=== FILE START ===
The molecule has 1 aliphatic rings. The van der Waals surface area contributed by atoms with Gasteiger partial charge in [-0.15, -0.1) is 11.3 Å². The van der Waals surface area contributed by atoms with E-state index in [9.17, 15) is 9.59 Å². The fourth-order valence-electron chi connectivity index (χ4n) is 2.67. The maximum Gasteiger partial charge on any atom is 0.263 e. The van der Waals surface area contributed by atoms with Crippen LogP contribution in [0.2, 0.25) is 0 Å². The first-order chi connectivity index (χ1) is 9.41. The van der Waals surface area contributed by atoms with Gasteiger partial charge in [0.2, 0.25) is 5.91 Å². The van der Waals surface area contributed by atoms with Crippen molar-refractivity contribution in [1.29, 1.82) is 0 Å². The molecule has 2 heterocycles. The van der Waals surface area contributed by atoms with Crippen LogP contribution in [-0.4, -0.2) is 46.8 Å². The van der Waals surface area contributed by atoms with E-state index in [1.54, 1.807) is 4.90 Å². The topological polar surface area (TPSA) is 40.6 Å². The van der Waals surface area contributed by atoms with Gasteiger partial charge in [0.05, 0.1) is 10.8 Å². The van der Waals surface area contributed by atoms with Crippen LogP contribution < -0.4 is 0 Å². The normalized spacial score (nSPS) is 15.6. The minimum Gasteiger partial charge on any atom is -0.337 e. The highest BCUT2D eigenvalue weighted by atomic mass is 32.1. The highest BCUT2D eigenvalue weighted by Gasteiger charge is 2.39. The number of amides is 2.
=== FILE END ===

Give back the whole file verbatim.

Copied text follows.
The molecule has 1 aliphatic rings. The van der Waals surface area contributed by atoms with Gasteiger partial charge in [-0.15, -0.1) is 11.3 Å². The van der Waals surface area contributed by atoms with E-state index in [9.17, 15) is 9.59 Å². The fourth-order valence-electron chi connectivity index (χ4n) is 2.67. The maximum Gasteiger partial charge on any atom is 0.263 e. The van der Waals surface area contributed by atoms with Crippen LogP contribution in [0.2, 0.25) is 0 Å². The first-order chi connectivity index (χ1) is 9.41. The van der Waals surface area contributed by atoms with Gasteiger partial charge in [0.2, 0.25) is 5.91 Å². The van der Waals surface area contributed by atoms with Crippen molar-refractivity contribution in [1.29, 1.82) is 0 Å². The molecule has 2 heterocycles. The van der Waals surface area contributed by atoms with Crippen LogP contribution in [-0.4, -0.2) is 46.8 Å². The van der Waals surface area contributed by atoms with E-state index in [1.54, 1.807) is 4.90 Å². The topological polar surface area (TPSA) is 40.6 Å². The van der Waals surface area contributed by atoms with Gasteiger partial charge in [0.05, 0.1) is 10.8 Å². The van der Waals surface area contributed by atoms with Crippen LogP contribution < -0.4 is 0 Å². The normalized spacial score (nSPS) is 15.6. The minimum Gasteiger partial charge on any atom is -0.337 e. The highest BCUT2D eigenvalue weighted by atomic mass is 32.1. The highest BCUT2D eigenvalue weighted by Gasteiger charge is 2.39. The number of amides is 2.